Dear Tadias,
Thank you for sending me your magazine all the way to Ethiopia. I appreciate and love the magazine - menem ayansawem.

I have a couple of things to say: Your magazine should focus not only on educating Ethiopians in the U.S.A. about their culture and tradition, but you should also cover what is going on here in the homeland.

Second, it will be perfect if you could add foreigners’ views and impressions of Ethiopian culture and traditions. Finally, it would be great if you could establish a presence here in Ethiopia. Special thanks to your new editor-in-chief, Rekik Alehegn.

Eyerusalem Mengistu
Addis Ababa, Ethiopia

The History Behind the Ethiopian Calendar (By Professor Ayele Bekerie)

I read Dr. Ayele Bekerie’s article on the Ethiopian calendar in your last issue. The author says the Ethiopian calendar is based on the Julian calendar. Ethiopian and Julian calendars agree on holidays such as Genna/Christmas. Other than that the Ethiopian calendar is completely different from the Julian calendar. Julian and Gregorian calendars differ only in 10 days. In the 16th century, Pope Gregory corrected the date of the vernal equinox which was off by 10 days. The Julian calendar is not 7 years and 7 months behind the Gregorian calendar; the Julian calendar does not have 13 months. The Julian calendar is identical to the Gregorian calendar except for the 10 day adjustment to correct the date of vernal equinox. Thus, one cannot say that the Ethiopian calendar is based on the Julian calendar. They have the same roots but they are not the same.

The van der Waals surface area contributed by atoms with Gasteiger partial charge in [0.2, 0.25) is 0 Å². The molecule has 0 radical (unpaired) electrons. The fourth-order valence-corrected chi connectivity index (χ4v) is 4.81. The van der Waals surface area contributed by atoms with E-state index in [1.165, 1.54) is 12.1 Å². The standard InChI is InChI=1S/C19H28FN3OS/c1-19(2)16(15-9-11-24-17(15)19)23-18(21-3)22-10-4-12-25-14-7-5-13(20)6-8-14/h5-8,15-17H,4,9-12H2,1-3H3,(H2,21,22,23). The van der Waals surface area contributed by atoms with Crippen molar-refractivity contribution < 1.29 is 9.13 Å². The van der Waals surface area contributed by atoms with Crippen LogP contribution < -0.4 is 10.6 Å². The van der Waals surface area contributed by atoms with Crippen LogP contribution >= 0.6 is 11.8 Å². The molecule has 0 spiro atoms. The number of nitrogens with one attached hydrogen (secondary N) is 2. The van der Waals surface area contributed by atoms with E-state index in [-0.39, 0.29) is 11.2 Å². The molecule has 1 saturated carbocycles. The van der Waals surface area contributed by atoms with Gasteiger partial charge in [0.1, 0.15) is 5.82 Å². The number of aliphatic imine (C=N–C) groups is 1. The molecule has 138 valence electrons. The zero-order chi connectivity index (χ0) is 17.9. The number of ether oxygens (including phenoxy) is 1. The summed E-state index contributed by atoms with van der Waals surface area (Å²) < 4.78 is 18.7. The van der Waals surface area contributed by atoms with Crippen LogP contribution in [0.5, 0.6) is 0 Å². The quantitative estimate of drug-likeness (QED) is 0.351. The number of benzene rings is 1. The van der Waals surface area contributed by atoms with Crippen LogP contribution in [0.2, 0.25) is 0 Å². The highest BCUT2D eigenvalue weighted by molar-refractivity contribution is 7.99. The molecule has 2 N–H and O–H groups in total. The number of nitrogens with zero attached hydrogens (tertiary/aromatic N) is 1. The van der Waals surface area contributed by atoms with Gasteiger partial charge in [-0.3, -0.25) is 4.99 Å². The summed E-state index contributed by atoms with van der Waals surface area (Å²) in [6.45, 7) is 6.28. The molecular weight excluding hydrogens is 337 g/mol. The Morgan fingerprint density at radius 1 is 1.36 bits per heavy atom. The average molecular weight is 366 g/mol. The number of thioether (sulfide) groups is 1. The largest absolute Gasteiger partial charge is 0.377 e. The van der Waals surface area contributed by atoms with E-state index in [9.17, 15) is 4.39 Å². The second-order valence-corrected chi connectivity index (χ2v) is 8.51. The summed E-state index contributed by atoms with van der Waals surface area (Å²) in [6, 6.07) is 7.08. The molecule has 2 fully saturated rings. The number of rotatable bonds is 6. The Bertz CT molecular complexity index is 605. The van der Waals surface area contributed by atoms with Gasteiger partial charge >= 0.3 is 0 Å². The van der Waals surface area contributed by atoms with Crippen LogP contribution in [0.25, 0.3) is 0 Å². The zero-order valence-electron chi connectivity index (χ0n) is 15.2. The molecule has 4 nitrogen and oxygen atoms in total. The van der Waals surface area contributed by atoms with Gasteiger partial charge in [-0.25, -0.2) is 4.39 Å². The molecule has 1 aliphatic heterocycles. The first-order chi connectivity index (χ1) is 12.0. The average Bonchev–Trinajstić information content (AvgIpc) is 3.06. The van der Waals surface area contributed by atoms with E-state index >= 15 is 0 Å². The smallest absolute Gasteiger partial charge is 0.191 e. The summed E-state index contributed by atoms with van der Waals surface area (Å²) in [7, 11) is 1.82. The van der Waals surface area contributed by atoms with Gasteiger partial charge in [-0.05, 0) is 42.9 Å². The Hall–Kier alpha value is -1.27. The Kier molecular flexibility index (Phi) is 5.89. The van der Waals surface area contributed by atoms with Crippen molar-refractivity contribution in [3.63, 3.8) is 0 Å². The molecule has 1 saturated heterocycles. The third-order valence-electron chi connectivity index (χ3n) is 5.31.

Grum Ketema
Via the Internet



Professor Bekerie's Response
I appreciate Grum’s response to my short article on “The History Behind the Ethiopian Calendar.” The Ethiopian calendar is a unique combination of pre- Christian and Christian history. The 7 or 8 years difference between Ethiopian and Western calendars is because Ethiopians “started to count time from the date they considered as the beginning of creation, which was 7496 years ago (5500=1996).” The difference is uniquely Ethiopian and it is not based on the Julian calendar. Girum’s clarification is valid in this regard. The Ethiopian calendar shares certain dates of church holidays with the Julian calendar. As such, the Ethiopian calendar is not adopted from the Julian calendar.

The Ethiopian, Julian, and Gregorian calendars may have their origin from the Ancient Egyptian calendar. At first, the 13-month calendar of the Ancient Egyptians was universal. While Ethiopia adhered to the 13-month calendar, the Julian and Gregorian calendars shifted to the 12-month calendar.

Keakbrot Gar,

Ayele Bekerie
Ithaca, NY